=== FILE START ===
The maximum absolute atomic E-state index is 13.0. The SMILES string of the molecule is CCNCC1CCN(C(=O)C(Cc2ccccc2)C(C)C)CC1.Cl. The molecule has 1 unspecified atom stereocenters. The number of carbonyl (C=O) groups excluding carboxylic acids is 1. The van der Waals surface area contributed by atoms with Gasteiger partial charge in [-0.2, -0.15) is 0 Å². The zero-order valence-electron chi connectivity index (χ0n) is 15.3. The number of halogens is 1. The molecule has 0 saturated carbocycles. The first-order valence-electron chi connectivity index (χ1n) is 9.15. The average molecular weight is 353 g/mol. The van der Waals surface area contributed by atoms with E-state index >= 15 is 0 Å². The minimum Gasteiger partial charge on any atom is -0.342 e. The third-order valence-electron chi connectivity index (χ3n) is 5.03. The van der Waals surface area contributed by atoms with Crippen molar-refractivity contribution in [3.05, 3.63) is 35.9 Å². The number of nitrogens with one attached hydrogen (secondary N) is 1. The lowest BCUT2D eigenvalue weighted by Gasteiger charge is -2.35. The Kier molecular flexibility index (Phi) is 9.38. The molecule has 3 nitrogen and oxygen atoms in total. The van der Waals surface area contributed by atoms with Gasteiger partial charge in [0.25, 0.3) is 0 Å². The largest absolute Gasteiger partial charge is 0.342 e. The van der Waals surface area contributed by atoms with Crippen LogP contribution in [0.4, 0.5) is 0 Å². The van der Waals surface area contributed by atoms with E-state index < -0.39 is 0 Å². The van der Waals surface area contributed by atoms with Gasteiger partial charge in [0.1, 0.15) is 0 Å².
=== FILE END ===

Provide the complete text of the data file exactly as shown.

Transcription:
The maximum absolute atomic E-state index is 13.0. The SMILES string of the molecule is CCNCC1CCN(C(=O)C(Cc2ccccc2)C(C)C)CC1.Cl. The molecule has 1 unspecified atom stereocenters. The number of carbonyl (C=O) groups excluding carboxylic acids is 1. The van der Waals surface area contributed by atoms with Gasteiger partial charge in [-0.2, -0.15) is 0 Å². The zero-order valence-electron chi connectivity index (χ0n) is 15.3. The number of halogens is 1. The molecule has 0 saturated carbocycles. The first-order valence-electron chi connectivity index (χ1n) is 9.15. The average molecular weight is 353 g/mol. The van der Waals surface area contributed by atoms with E-state index >= 15 is 0 Å². The minimum Gasteiger partial charge on any atom is -0.342 e. The third-order valence-electron chi connectivity index (χ3n) is 5.03. The van der Waals surface area contributed by atoms with Crippen molar-refractivity contribution in [3.05, 3.63) is 35.9 Å². The number of nitrogens with one attached hydrogen (secondary N) is 1. The lowest BCUT2D eigenvalue weighted by Gasteiger charge is -2.35. The Kier molecular flexibility index (Phi) is 9.38. The molecule has 3 nitrogen and oxygen atoms in total. The van der Waals surface area contributed by atoms with Gasteiger partial charge in [0.25, 0.3) is 0 Å². The largest absolute Gasteiger partial charge is 0.342 e. The van der Waals surface area contributed by atoms with Crippen LogP contribution in [0.4, 0.5) is 0 Å². The van der Waals surface area contributed by atoms with E-state index < -0.39 is 0 Å². The van der Waals surface area contributed by atoms with Gasteiger partial charge in [0.1, 0.15) is 0 Å².